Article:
May. 29 2019 — The 'BBB' rating category is the largest among currently outstanding U.S. corporate debt instruments rated by S&P Global Ratings. Investors have increasingly focused on the growth of this category, the lowest within investment grade ('BBB-' or above), because of the risk that this debt could be downgraded to speculative grade ('BB+' or lower). With nearly $3.2 trillion in bonds and notes, the 'BBB' category accounts for the majority (53%) of investment-grade bonds in the U.S. The amount of debt in 'BBB' category bonds is more than two and a half times the size of the speculative-grade bond market. Retail investors are broadly exposed to these bonds through diversified mutual funds, exchange-traded funds, insurance, and pensions.
For this report, we looked at the size and structure of the 'BBB' corporate credit market in 2019. Below are the highlights of our research.
The average one-year downgrade rate for 'BBB-' companies in the U.S. is 9.4%. However, only 19% of 'BBB' category bonds are rated 'BBB-' (by dollar amount). Multinotch downgrades from 'BBB+' or 'BBB' are much less common than downgrades from 'BBB-'. The one-year average transition rate to speculative grade is 3% for 'BBB' and 1.4% for 'BBB+'. Although individual funding costs for a company rise after a downgrade to speculative grade, the speculative-grade bond market has shown the ability to accommodate large downgrades from the 'BBB' category in prior periods. For more information, please see "The U.S. Speculative-Grade Market Can Withstand 'BBB' Downgrades," published April 24, 2019.
Bonds and notes account for the lion's share of 'BBB' category debt instruments, with 84% of the U.S. total. In addition to bonds, the 'BBB' corporate debt market in the U.S. includes $315 billion in term loans and $271 billion in revolving credit facilities (see chart 2).
The majority of 'BBB' category debt globally is from U.S. companies, which account for 54% of the $7.0 trillion total. Globally, 73% of this debt is from nonfinancial companies, while 27% is from financial services (see table).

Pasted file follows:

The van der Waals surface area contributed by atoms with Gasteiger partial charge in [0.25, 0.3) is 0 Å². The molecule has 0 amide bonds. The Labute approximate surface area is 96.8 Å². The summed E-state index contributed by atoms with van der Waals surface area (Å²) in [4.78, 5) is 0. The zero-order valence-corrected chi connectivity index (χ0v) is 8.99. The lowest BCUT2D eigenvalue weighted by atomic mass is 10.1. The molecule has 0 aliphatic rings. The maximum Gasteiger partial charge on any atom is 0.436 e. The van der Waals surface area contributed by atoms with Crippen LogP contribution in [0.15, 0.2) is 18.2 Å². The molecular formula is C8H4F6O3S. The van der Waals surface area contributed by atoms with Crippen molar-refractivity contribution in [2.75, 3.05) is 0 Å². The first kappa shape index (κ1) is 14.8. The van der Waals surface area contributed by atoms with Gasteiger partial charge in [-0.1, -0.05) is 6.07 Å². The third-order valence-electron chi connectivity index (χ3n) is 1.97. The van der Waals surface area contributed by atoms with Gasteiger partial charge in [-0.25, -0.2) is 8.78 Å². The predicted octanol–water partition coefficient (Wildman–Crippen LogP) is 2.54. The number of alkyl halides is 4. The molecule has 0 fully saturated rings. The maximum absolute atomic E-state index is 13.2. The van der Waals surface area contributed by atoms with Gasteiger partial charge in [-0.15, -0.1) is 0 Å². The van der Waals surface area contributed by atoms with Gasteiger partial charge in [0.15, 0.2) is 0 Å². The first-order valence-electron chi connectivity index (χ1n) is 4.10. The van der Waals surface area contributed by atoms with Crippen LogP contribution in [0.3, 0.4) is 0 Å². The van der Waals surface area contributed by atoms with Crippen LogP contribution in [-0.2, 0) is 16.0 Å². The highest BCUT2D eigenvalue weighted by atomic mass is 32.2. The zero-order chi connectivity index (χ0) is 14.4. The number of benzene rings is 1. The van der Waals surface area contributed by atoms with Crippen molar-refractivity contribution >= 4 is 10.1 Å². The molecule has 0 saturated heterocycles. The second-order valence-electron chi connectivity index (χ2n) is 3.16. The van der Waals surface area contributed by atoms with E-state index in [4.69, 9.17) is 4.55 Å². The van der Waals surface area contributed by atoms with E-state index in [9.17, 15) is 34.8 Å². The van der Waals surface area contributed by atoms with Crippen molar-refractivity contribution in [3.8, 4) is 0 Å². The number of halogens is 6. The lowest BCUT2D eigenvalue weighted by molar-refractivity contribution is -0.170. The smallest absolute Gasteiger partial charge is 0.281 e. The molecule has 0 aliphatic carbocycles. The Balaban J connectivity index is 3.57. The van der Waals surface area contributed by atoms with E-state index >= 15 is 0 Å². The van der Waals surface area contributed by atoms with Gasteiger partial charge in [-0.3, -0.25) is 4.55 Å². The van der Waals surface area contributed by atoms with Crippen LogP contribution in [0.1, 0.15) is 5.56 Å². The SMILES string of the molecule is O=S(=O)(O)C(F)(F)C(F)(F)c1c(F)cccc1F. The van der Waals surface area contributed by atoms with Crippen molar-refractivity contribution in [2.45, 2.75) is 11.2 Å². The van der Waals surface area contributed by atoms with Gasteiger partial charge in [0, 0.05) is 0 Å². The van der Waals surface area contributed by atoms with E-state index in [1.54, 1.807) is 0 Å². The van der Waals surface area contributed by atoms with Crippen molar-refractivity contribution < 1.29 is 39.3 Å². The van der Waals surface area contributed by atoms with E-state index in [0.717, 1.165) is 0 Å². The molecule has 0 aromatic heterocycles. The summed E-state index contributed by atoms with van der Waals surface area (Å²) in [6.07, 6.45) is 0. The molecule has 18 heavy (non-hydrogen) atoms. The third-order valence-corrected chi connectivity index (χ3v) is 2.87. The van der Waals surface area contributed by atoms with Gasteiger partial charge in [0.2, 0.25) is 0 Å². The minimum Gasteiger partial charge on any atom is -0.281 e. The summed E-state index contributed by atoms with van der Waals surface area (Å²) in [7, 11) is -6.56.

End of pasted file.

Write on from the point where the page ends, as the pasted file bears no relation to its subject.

The 'BBB+' rating is the largest within the category, accounting for more than 41% of 'BBB' debt globally. While the level of 'BBB' category debt is high, only about 25% of this debt globally is at the lowest investment-grade rating of 'BBB-'. Just over $1.0 trillion in 'BBB-' debt is from U.S. companies (including $606 billion in bonds and $405 billion in term loans and revolving credit facilities).
By sector, financial institutions account for $744 billion of 'BBB' category debt in the U.S. The majority (79%) of this debt is rated 'BBB+'. Much of this financial institutions debt is from the bank holding companies of large, systemically important financial institutions, including Citigroup Inc., The Goldman Sachs Group Inc., and Morgan Stanley.
Of the nonfinancial sectors, the telecommunications and utility sectors have the largest amounts of 'BBB' debt, with $445 and $394 billion, respectively. Meanwhile, the largest concentrations of 'BBB-' debt are found in the utilities sector (with $158 billion) and the high technology sector (with $152 billion) (see chart 3).
Nearly $1.9 trillion in 'BBB' category U.S. corporate debt is scheduled to mature through 2023. 'BBB' debt represents 58% of the total investment-grade debt set to mature in 2019-2023. Annual maturities for 'BBB' category U.S. corporate debt are scheduled to rise to a peak of $428.5 billion in 2023. Instruments rated 'BBB-' account for the smallest share of 'BBB' category debt maturing over this period, with $585 billion (see chart 4).
By issuer count, the majority of investment-grade corporate issuers in the U.S. are rated in the 'BBB' category (which consists of 737 issuers). Most of these companies are rated at least two notches above speculative grade, at either 'BBB+' or 'BBB'. With 206 issuers, 'BBB-' accounts for the smallest share of the 'BBB' category in the U.S., while the 'BBB+' and 'BBB' ratings together account for 72% of the category (see chart 5).